All of which makes Navi 24 a very small chip, measuring in at 107mm2. That’s less than half the size of Navi 23 (237mm2) or even Navi 14 (158mm2). Which, not to get hung up on die sizes here, but it’s important to underscore just how small Navi 24 is at a time when high-end PC GPUs are in the 500-700mm2 range. AMD hasn’t made a GPU this small in almost half a decade, when they released the RX 550 and other parts based on Polaris 12 (101mm2). To put it bluntly, Navi 24 is meant to be AMD’s ultimate play in offering an entry-level, high-volume GPU for the PC market, and they haven’t been afraid to make some bigger feature sacrifices to get there.
The smaller a GPU is, the more of them you’re able to squeeze out of a silicon wafer. Between that and the Radeon RX 6500 XT’s ineffectiveness at mining, it’s the first modern GPU to have a real shot at maybe—maybe—actually being available at semi-sane pricing. The $250 GeForce RTX 3050 launching next week might be as well, but it’s built more traditionally, with 8GB of memory over a traditional 128-bit bus and the same 276 mm² GA106 die as the RTX 3060-series. It’ll probably be better at actual gaming, but will it actually be available?
If the Radeon RX 6500 XT manages to stay in stock for anywhere near its $200 suggested price—wishful thinking, I know, but hell, if it manages to stay under $300—AMD could put new, relatively affordable hardware into the hands of people who need it, people who want to play on the PC but don’t have the deep pockets required to get in the game over the last two years. PC gaming is in a precarious place right now for newcomers. Every person that’s able to pick up a keyboard and mouse instead of having to resort to a PlayStation controller is good for the future of the entire ecosystem.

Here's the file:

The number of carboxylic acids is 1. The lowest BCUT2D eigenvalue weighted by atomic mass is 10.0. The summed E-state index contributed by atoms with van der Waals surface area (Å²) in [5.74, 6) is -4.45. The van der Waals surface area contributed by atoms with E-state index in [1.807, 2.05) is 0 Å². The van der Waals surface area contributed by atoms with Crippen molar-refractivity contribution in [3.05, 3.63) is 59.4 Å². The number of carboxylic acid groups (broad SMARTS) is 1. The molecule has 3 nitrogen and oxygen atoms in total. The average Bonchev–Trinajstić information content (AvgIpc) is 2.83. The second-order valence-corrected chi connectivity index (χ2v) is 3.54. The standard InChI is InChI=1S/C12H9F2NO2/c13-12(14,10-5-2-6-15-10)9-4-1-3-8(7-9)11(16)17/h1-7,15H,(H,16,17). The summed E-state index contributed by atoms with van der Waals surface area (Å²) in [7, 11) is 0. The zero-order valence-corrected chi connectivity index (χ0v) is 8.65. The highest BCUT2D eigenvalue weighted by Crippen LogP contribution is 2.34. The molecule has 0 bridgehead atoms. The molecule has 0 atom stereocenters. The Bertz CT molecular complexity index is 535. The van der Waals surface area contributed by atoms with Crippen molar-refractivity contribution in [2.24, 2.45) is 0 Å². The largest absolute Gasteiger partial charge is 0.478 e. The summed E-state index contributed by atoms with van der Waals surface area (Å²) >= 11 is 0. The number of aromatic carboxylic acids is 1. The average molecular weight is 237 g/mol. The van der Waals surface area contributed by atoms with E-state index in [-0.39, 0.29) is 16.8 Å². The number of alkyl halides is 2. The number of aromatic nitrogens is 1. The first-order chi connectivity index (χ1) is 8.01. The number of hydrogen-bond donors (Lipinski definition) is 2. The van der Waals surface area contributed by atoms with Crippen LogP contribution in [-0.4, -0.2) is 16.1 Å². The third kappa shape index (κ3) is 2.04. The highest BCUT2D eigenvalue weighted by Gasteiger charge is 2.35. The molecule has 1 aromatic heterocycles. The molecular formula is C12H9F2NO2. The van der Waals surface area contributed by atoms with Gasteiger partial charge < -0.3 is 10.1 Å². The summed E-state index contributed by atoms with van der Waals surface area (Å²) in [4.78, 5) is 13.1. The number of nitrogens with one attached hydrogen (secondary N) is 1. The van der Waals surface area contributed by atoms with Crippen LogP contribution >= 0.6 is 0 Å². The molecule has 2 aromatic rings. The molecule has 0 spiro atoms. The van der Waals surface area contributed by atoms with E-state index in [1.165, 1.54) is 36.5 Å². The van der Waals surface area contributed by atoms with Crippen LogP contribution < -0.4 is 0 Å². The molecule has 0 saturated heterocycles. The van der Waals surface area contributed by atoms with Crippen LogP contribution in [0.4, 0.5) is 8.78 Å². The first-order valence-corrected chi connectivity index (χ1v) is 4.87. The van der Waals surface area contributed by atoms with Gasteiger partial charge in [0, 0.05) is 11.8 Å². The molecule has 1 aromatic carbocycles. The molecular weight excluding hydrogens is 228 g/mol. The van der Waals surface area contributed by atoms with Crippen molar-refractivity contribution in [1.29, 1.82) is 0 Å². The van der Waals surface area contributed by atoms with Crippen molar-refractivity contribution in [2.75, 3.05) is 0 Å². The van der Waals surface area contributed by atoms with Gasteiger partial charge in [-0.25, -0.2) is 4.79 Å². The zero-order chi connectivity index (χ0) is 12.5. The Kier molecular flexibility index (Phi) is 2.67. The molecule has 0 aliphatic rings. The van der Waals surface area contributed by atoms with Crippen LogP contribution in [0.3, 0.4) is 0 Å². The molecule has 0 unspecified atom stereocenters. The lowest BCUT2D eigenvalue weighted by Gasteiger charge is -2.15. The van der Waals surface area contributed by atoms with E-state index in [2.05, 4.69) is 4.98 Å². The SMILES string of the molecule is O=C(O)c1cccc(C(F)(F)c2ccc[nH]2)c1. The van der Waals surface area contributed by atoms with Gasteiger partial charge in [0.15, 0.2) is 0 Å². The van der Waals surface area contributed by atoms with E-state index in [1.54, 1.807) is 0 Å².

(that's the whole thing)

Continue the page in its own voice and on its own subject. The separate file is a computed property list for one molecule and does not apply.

So yes, from a technical and historical standpoint, the Radeon RX 6500 XT might be one of the more disappointing graphics card releases. But that’s just part of the disappointing world we live in these days, and here in the reality of 2022, having a new $200 graphics card available that can deliver a good enough gaming experience is very, very valuable and very, very welcome indeed—warts and all.
Now hopefully AMD is able to keep it in stock at sane prices. We’ll see. It sold out relatively fast in its first day on shelves, and scalpers quickly started flipping it on Ebay, but that was always going to happen. The availability of this card in the weeks and months to come will be the true measure of its worth.